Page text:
ASU makes teacher-preparation programs more accessible, affordable
Arizona State University’s Mary Lou Fulton Teachers College has redesigned its teacher-preparation programs to make them more accessible and affordable to more people pursuing both undergraduate and graduate-level teacher certification.
New offerings include two remote formats for graduate-level teacher-certification programs and one remote format available to undergraduate students who live outside Maricopa County. The expansion of Arizona Teachers Academy tuition scholarships means that more ASU teacher-preparation students, both undergraduates and graduate students, will have all their tuition and fees covered if they commit to teaching in Arizona schools after certification.
Nicole Thompson, vice dean of teacher preparation at MLFTC, says: “These changes are designed to lower the barriers to entering the teaching profession while maintaining the quality of our programs, which is recognized nationally. We want to do everything we can to prepare students to succeed and persist in the teaching profession so they contribute to the strength of the communities in which they live.”
All remote-format teacher-certification programs also include on-site, in-person residencies conducted in schools. “We want to preserve the best qualities of our rigorous on-site professional experiences while making it easier for more people to experience the curricula designed by our faculty,” says Thompson. “Basically, our program design lets students do the things remotely that can be done well remotely and requires students to do in person what can only be done well in person.”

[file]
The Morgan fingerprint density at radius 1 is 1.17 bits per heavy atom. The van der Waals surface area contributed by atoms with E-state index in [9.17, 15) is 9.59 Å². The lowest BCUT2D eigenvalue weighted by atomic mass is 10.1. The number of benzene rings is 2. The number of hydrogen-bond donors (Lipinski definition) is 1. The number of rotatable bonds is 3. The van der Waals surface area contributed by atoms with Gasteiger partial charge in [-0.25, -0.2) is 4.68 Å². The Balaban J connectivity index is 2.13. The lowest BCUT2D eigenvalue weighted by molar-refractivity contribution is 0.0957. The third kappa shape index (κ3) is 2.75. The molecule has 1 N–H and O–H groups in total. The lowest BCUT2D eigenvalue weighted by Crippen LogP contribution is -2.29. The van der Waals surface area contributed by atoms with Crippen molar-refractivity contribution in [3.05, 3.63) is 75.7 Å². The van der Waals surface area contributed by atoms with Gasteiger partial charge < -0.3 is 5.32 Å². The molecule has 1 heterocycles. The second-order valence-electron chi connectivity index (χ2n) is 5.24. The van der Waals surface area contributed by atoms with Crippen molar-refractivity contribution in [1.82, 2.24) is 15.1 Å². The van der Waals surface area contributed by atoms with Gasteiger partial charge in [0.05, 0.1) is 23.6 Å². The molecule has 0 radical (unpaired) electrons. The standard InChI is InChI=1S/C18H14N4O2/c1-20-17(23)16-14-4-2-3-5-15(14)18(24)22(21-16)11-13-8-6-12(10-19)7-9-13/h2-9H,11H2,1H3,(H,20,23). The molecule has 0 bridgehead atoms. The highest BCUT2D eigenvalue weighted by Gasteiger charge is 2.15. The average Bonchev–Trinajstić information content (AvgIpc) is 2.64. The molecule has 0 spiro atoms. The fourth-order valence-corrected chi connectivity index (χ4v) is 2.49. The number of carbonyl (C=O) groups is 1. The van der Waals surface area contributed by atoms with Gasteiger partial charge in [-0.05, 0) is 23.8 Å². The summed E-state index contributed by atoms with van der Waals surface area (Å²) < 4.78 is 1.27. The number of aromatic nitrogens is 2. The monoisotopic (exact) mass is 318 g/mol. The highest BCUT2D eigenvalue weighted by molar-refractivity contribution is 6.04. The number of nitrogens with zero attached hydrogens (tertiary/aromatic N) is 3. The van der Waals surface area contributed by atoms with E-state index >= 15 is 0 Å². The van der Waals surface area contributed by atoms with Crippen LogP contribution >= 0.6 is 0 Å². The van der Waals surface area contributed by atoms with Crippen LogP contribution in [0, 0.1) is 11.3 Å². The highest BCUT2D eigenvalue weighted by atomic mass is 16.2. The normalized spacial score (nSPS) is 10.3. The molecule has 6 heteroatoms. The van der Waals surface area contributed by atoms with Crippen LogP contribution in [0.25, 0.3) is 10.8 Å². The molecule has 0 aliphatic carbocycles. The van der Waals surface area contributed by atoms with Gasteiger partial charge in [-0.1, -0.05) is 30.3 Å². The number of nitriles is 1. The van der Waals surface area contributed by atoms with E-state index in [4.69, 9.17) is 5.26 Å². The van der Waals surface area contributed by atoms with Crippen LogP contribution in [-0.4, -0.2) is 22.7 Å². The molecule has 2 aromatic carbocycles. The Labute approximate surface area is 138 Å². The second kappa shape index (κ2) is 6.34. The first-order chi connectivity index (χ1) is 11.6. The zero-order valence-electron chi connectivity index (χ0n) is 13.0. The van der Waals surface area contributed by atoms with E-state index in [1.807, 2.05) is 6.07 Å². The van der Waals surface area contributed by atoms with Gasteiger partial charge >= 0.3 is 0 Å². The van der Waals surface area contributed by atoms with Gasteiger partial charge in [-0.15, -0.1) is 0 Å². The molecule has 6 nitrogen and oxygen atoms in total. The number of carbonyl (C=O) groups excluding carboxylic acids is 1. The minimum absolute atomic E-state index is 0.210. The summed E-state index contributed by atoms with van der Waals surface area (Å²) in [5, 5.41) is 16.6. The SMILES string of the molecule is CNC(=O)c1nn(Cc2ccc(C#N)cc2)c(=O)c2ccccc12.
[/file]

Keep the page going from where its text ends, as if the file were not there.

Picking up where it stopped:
ASU will deliver several master’s programs remotely, through both synchronous and asynchronous remote instruction.
ASU Sync offers regularly scheduled classes via synchronous learning over Zoom. Instructors and students are not in the same physical space but do meet at the same time, offering a live learning experience with peers and faculty.
ASU Online offers classes via asynchronous instruction. Instructors and students are not in the same physical space and do not meet at the same time, allowing students to complete coursework on their own schedules.